Of course, there's nothing wrong in asking MB for this - if there's sufficient drive to actually do something useful with the result, maybe the files can still be found. If there are volunteers for trying to restore the archive somehow, get in touch via email, and I can make some introductions.

thomble8 karma

We are about the same age. Some of my earliest, fondest memories were of BBSes in the late 80s and early 90s. I remember downloading pirated games before there was any sort of crackdown on that sort of thing. I remember when ZIP took over ARC for archiving, and later reading about the drama about that whole change. I remember the single player (or turn based) games, Legend of the Red Dragon, Trade Wars and the like. I remember the early multi-node BBSes and the early MUDs.

In my mind, all of this sort of vanished in the mid-90s when we got our first dial-up internet service. At that point, do you think that BBSes became the domain of hobbyists, or were there features and communities that continued to thrive and grow in the BBS scene?

As an aside, I grew up outside of Youngstown Ohio, in the same area code as Rusty & Edie's BBS which was, coincidentally, one of the largest BBSes in the world at the time, and is still associated with relevant intellectual property court cases in the US. I didn't realize how good I had it until my family moved away and only had access to hobbyist BBSes. Do you remember Rusty & Edie's BBS? Do you have any funny or interesting stories about the early Wild West of online networks?

JouniHeikniemi8 karma

I started hanging out in BBSes at some point in 1991, and ran my own single-node BBS for a few years. Understandably, that really became a sidetrack once I got my job, and I lost much touch with the rest of the BBS scene at the same time. So, there may well be others with better memories.

As for the timeline: In Finland, I think it was about 1998 when the BBS scene first started seriously feeling the hit in popularity because of the internet. In MBnet, we countered by providing telnet-based access to the BBS from the Internet, and that turned out quite popular - for a couple of years. What finally killed BBSes was the fact that people sold off their modems and phone lines in exchange for xDSL and cable lines, and most BBSes were never accessible with that gear.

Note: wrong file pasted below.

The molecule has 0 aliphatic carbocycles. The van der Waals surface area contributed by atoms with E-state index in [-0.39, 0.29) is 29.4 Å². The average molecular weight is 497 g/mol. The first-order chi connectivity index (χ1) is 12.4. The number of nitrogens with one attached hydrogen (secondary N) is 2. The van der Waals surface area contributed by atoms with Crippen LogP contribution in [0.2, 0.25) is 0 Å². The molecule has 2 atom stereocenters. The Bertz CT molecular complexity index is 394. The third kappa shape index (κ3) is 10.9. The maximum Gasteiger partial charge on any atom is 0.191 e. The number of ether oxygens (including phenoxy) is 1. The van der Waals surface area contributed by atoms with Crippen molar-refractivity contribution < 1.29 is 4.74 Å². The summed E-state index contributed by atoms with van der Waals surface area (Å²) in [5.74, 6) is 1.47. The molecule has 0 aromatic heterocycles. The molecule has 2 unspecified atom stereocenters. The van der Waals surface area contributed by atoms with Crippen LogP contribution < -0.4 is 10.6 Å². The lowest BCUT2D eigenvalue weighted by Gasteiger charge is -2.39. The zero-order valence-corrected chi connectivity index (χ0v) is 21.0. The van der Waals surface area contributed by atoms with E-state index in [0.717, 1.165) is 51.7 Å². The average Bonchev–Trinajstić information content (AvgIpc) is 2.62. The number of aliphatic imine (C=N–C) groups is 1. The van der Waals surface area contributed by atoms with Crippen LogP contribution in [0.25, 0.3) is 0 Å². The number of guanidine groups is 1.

But certainly, there were elements like MUD-style gameplay, easy access of all kinds of files and real-time global chat systems like ICQ that no BBS could compete with.

During the transition period, I think many good community-focused BBSes thrived quite nicely. The feeling of being together was stronger in BBSes, and that was perhaps particularly true in communities tightly focused on less common topics. But since communities lose their speed quickly once enough of the key contributors disappear, the demise was quite inevitable - we saw this in MBnet as well, and the BBS was saddeningly empty during its last months.

I remember hearing about Rusty and Edie's, but the States are so many thousand miles away that they were always just distant rumors. The world was a bigger place then. :-)

I'd imagine the US BBS scene was more diverse with more wild lands. In Finland, we had a few court cases on copyright issues, but the whole BBS scene was very hobbyist-oriented to start with, so there was rarely significant financial values at play. Certainly there was all kinds of smut and unruly action, but none of it really made a mainstream splash in Finland, which was quickly gearing up for the Internet crazed bubble of the 2000s.

punadit3 karma

As for the timeline: In Finland, I think it was about 1998 when the BBS scene first started seriously feeling the hit in popularity because of the internet.

I went to my military service in Jan 1997 and my BBS and the scene was just fine before I left. During my service all hell broke loose and there was a significant decline in the popularity of all BBS's, including mine.

By 1998 the scene was dead as a dodo. Probably the biggest BBS's survived 1998 because they didn't lose the critical mass when their userbase halved - probably even the death of other BBS's moved the people towards bigger BBS's, because there still was somebody else, too.

JouniHeikniemi3 karma

You may be right, and there's some variation by geographical location on that probably. One key factor in Southern Finland was that the Helsinki region telecom operator HPY killed flat rate pricing (it used to be about 0.15 e/call), which cut down on the practice of loooong overnight chat sessions (it's not like we didn't dole out extra use time during the quiet hours of the night).

My recollection of 1998 was actually based on an interview I gave in 2002 (in Finnish, sorry for non-speakers). I expect to have remembered those things better 11 years ago than I do now, but I may have misrepresented something even back then :-)

endcycle6 karma

I remember when ZIP took over ARC for archiving, and later reading about the drama about that whole change.

I came in right about when that change was finished (and I think arj was also big at that time?)... what was the drama all about?

I also remember getting excited about new file transfer protocols - when one of our local (419 baby!) boards started using bimodem, I actually couldn't wait to get home from school to get on and try sending AND receiving at the same time. Waiting for that busy to clear was painful. :)

JouniHeikniemi5 karma

Don't you guys forget about LHA/LZH! I can't remember the details on packers either, but I think different archive types were common on different platforms - the world wasn't all-PC then.